The walk wends its way along the the streets of South Bank and down to the river and then back up along the streets again. You can also incorporate some of South Brisbane's artworks into the walk as well.
The guide published by the Brisbane City Council recommends that you start at the Maritime Museum. If you are looking for a longer walk you might want to combine this walk with the Art and the River Public Art Trail. Either doing the South Brisbane Heritage Trail first in reverse order and then continuing along the path to Kangaroo Point or Do the Art Trail first and then continuing onto the South Brisbane.
This trail has some very lovely highlights as well as locations that were obviously just included so that there is a string of dots on the map. The starting point of the remains of the old warves and the dry docks reminds that up until the 1980s South Bank was a working port and West End had a reputation as a very rough neighbourhood.
In contrast to this, the South Brisbane Town Hall is a reminder of the time that Brisbane was split into North and South Brisbane with separate councils. There was, and still is, a rivalry between the different sides of the river with South Brisbane vying for status as evidenced by the lovely former South Brisbane Town Hall.
The walk will take you past several elegant buildings, including Cumbooquepa, Byanda and the Alan & Stark Drapery. All of which shows how South Brisbane was previously competing successfully with the north for social status back in the 19th Century. The final building in this section is the Plough Inn, which has been preserved but has been mostly hidden by a modern add on. Both the Drapery and the Plough are good places to stop and wet your whistle on a hot day.
The next stop on the walk is a far more recent building but still of historical important. Walk through South Bank's little rainforest and the very end you will find a Nepalese Pagoda. This was part of the Nepalese pavilion during Expo '88 and is the only surviving building from the expo. Expo '88 was a turning point in the history of Brisbane and in Particular South Bank starting the transformation of that part of the city.
The next interesting stop is at Victoria Bridge. What you see there now is the third Victoria Bridge and the remaining abutments from the second Bridge. The first Victoria Bridge was important in the development of Brisbane. When it partly collapsed during a flood much of the focus of Brisbane's development moved away from South Brisbane to the North. Which is why you have beautiful historical shops like the Drapery yet South Brisbane is not known as a shopping precinct.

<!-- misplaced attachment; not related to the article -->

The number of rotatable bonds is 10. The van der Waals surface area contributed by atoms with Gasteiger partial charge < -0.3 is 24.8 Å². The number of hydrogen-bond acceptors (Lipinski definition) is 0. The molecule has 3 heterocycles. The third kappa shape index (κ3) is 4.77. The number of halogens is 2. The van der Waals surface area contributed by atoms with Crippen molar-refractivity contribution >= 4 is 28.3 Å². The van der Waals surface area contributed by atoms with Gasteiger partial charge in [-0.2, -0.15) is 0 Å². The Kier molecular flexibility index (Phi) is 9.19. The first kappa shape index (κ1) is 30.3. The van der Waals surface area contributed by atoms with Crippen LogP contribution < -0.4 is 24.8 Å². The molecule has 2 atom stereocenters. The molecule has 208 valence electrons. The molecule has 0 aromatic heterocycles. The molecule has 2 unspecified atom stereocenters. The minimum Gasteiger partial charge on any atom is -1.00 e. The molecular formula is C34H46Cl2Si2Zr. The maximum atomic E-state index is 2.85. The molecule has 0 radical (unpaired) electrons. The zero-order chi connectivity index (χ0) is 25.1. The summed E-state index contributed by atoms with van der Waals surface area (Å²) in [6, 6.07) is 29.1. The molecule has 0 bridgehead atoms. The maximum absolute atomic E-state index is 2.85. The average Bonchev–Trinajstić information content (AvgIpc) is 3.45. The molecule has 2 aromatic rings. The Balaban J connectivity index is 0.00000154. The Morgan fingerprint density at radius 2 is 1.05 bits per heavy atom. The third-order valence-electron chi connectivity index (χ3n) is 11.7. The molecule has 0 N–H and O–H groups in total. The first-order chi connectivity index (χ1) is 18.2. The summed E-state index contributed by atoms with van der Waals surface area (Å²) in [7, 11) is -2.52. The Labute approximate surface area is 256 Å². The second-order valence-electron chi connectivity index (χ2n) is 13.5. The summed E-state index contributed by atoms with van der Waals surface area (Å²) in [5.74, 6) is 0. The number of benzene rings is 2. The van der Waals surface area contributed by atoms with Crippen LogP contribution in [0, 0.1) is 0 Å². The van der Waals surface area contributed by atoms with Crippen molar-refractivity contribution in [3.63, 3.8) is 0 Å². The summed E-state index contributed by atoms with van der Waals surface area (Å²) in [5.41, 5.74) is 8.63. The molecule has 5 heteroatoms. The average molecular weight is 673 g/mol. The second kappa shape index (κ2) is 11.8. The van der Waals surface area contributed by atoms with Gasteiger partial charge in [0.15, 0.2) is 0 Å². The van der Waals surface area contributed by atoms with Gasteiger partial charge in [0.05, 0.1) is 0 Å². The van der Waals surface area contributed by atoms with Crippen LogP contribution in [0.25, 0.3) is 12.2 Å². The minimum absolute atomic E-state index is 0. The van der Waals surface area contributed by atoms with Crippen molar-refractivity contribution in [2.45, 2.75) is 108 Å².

From here you have two options as to which path is best for you. If you are focusing on history then head up to South Brisbane Train Station. This small but well preserved train station still gives you that feeling of a different pace of travel.
Alternatively as you walk your way to the William Jolly Bridge you may want to detour to view some of the public artworks outside of the Queensland Art Gallery and GoMA. You can also pop into the Art Gallery. There is a wonderful painting that is part of their permanent collection that shows Brisbane during the 19th century
The famous or infamous elephant artwork outside of GoMA
While the guide focuses on the William Jolly Bridge the Kurilpa Bridge is far more interesting. This bridge was inspired by old images of sailing ship masts on the river. Glimpsing the bridge spars between trees you can imagine for a moment that you have stepped back in time.
Kurilpa Bridge was inspired by the masts of the old tall ships
I would end the trail at the Coronation Hotel which now is renamed The Joynt. This great little cafe and bar has live music on many evenings and Sunday afternoons. It is also a popular place to chill with friends and attracts a very diverse crowd.
Walking the streets of South Brisbane with the Brisbane City Council heritage trail guide in hand you can see the city as you have never it before and step back in time. While we have lost a lot of Brisbane's heritage, what has been preserved is being well looked after.